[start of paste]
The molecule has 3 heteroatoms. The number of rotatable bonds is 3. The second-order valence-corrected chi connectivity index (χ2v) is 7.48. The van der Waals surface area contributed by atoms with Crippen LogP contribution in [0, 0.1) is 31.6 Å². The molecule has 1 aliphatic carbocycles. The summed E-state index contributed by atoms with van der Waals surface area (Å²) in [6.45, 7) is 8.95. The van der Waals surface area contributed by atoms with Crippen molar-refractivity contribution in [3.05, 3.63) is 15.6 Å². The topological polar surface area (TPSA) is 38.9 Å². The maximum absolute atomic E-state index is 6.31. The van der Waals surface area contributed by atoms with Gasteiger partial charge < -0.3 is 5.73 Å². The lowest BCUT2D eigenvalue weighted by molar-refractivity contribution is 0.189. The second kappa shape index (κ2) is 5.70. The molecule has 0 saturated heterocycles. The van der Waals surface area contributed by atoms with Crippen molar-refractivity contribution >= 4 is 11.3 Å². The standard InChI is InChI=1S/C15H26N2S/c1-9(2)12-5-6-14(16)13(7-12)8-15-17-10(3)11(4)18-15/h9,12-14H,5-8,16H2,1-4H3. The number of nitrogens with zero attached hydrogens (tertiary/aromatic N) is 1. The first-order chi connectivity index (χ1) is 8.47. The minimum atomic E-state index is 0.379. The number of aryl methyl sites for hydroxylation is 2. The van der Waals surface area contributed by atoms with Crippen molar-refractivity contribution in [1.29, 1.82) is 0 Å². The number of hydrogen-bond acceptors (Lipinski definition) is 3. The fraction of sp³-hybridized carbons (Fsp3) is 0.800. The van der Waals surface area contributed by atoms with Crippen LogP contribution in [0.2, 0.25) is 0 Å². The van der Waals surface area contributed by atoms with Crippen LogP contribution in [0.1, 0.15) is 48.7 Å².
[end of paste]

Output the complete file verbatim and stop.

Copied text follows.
The molecule has 3 heteroatoms. The number of rotatable bonds is 3. The second-order valence-corrected chi connectivity index (χ2v) is 7.48. The van der Waals surface area contributed by atoms with Crippen LogP contribution in [0, 0.1) is 31.6 Å². The molecule has 1 aliphatic carbocycles. The summed E-state index contributed by atoms with van der Waals surface area (Å²) in [6.45, 7) is 8.95. The van der Waals surface area contributed by atoms with Crippen molar-refractivity contribution in [3.05, 3.63) is 15.6 Å². The topological polar surface area (TPSA) is 38.9 Å². The maximum absolute atomic E-state index is 6.31. The van der Waals surface area contributed by atoms with Gasteiger partial charge < -0.3 is 5.73 Å². The lowest BCUT2D eigenvalue weighted by molar-refractivity contribution is 0.189. The second kappa shape index (κ2) is 5.70. The molecule has 0 saturated heterocycles. The van der Waals surface area contributed by atoms with Crippen molar-refractivity contribution >= 4 is 11.3 Å². The standard InChI is InChI=1S/C15H26N2S/c1-9(2)12-5-6-14(16)13(7-12)8-15-17-10(3)11(4)18-15/h9,12-14H,5-8,16H2,1-4H3. The number of nitrogens with zero attached hydrogens (tertiary/aromatic N) is 1. The first-order chi connectivity index (χ1) is 8.47. The minimum atomic E-state index is 0.379. The number of aryl methyl sites for hydroxylation is 2. The van der Waals surface area contributed by atoms with Crippen molar-refractivity contribution in [1.29, 1.82) is 0 Å². The number of hydrogen-bond acceptors (Lipinski definition) is 3. The fraction of sp³-hybridized carbons (Fsp3) is 0.800. The van der Waals surface area contributed by atoms with Crippen LogP contribution in [0.2, 0.25) is 0 Å². The van der Waals surface area contributed by atoms with Crippen LogP contribution in [0.1, 0.15) is 48.7 Å².